The term flip-flop has been used in American and British English since circa 1972 to describe the thong or no heel strap sandal. It gets its name from the sound that is made by walking in them, and is thus an example of onomatopoeia. Flip-flops were commonly worn in Nigeria at least since the early sixties, and it is perhaps from Britons and Americans returning home that the term spread. They could be bought by tracing round the edge of a foot on paper, and then the template would accompany a servant to the market, where he would barter for flip-flops. They are called thongs in Australia, jandals (short for "Japanese sandals") in New Zealand, slops in South Africa., and tsinelas in Philippines (in some Visayan localities as "smagul", from the word smuggled).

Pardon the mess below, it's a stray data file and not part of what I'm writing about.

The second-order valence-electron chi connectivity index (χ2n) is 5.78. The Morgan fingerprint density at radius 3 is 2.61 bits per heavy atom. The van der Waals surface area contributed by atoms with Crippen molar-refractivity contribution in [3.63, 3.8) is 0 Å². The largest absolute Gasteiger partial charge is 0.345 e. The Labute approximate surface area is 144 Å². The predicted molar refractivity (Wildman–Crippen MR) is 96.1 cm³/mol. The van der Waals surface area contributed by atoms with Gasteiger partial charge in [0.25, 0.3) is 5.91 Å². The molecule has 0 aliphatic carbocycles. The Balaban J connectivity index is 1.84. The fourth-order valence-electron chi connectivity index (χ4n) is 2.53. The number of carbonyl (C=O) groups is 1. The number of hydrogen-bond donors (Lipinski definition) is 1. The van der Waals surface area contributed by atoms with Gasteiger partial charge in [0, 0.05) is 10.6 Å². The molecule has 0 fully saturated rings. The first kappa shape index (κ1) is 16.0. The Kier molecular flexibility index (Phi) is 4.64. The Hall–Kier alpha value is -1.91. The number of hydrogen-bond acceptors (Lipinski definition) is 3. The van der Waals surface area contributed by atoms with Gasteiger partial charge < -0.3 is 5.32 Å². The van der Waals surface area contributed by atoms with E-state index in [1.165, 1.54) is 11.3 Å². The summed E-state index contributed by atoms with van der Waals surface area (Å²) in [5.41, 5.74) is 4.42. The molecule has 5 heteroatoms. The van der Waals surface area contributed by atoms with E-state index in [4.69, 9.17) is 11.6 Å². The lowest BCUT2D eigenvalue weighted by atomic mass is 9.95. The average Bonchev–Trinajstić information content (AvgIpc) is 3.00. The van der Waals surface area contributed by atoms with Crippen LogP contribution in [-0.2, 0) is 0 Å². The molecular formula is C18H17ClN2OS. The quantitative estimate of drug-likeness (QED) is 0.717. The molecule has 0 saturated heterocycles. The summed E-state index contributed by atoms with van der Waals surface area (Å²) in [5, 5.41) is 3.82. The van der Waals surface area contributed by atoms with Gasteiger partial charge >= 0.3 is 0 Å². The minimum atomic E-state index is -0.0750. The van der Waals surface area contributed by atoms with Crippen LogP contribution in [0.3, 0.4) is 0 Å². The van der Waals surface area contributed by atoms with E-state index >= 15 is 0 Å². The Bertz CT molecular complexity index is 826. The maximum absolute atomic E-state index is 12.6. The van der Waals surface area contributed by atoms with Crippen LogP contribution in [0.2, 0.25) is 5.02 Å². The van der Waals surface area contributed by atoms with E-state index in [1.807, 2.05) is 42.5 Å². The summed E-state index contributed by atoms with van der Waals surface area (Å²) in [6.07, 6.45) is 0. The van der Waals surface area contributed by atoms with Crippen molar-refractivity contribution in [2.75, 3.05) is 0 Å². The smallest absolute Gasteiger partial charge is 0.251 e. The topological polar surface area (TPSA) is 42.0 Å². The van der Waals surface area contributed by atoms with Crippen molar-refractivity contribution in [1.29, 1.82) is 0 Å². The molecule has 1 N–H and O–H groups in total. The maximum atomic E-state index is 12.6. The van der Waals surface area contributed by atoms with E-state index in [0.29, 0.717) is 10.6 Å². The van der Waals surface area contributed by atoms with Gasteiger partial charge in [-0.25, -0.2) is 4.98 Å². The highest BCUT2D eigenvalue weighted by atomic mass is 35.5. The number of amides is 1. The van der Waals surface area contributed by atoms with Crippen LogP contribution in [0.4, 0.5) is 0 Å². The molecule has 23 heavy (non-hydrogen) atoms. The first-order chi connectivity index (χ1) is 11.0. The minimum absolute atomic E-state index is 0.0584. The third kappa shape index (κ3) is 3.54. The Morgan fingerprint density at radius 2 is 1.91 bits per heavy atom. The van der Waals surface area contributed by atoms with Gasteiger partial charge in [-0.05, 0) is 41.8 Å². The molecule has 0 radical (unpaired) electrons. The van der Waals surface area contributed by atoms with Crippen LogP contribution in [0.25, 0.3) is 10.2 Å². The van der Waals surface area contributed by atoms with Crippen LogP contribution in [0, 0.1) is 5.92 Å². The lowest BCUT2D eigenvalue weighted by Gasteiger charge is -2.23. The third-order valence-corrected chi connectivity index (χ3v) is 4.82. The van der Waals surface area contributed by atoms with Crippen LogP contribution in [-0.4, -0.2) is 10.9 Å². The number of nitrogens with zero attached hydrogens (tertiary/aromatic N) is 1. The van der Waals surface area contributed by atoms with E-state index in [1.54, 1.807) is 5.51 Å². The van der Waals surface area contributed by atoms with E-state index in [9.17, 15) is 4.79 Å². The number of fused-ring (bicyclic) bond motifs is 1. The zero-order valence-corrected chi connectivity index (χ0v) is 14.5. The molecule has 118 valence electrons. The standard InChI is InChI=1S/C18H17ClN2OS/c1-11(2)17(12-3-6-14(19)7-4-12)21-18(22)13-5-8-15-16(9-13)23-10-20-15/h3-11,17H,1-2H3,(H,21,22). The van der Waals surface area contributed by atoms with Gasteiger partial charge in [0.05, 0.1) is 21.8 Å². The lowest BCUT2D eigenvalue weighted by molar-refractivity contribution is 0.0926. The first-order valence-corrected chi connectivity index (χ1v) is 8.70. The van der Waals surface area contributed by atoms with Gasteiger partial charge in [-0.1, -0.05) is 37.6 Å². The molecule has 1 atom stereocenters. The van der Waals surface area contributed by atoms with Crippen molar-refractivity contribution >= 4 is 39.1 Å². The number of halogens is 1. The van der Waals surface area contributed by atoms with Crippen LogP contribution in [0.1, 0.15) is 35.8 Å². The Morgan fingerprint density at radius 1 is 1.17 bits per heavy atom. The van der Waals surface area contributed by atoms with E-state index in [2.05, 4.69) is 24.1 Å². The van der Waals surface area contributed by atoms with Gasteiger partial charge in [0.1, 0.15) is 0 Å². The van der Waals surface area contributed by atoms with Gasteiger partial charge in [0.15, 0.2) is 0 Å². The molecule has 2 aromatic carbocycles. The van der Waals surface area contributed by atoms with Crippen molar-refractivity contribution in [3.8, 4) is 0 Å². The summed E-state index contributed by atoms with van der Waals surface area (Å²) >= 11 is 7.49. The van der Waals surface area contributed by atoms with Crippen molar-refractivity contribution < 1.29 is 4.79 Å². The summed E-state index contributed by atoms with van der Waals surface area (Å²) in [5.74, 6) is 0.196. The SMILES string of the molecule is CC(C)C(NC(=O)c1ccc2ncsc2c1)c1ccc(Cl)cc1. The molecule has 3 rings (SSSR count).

This footwear has a number of other names around the world. In India and Pakistan, flip-flops are commonly known as hawai chappal (हवा चप्पल), which literally translates from Hindustani as "air sandal". The Japanese wear similarly designed, traditional straw sandals known as zōri. Throughout the world, they are known by a variety of other names, including dép tông or dép xỏ ngón in Vietnam, chinelos in Brazil, japonki in Poland, dacas in Somalia, sayonares (σαγιονάρες) in Greece, Schlapfen in Austria, slippers in Hawai'i, tsinelas in the Philippines, djapanki (джапанки) in Bulgaria, and vietnamki in Russia and Ukraine.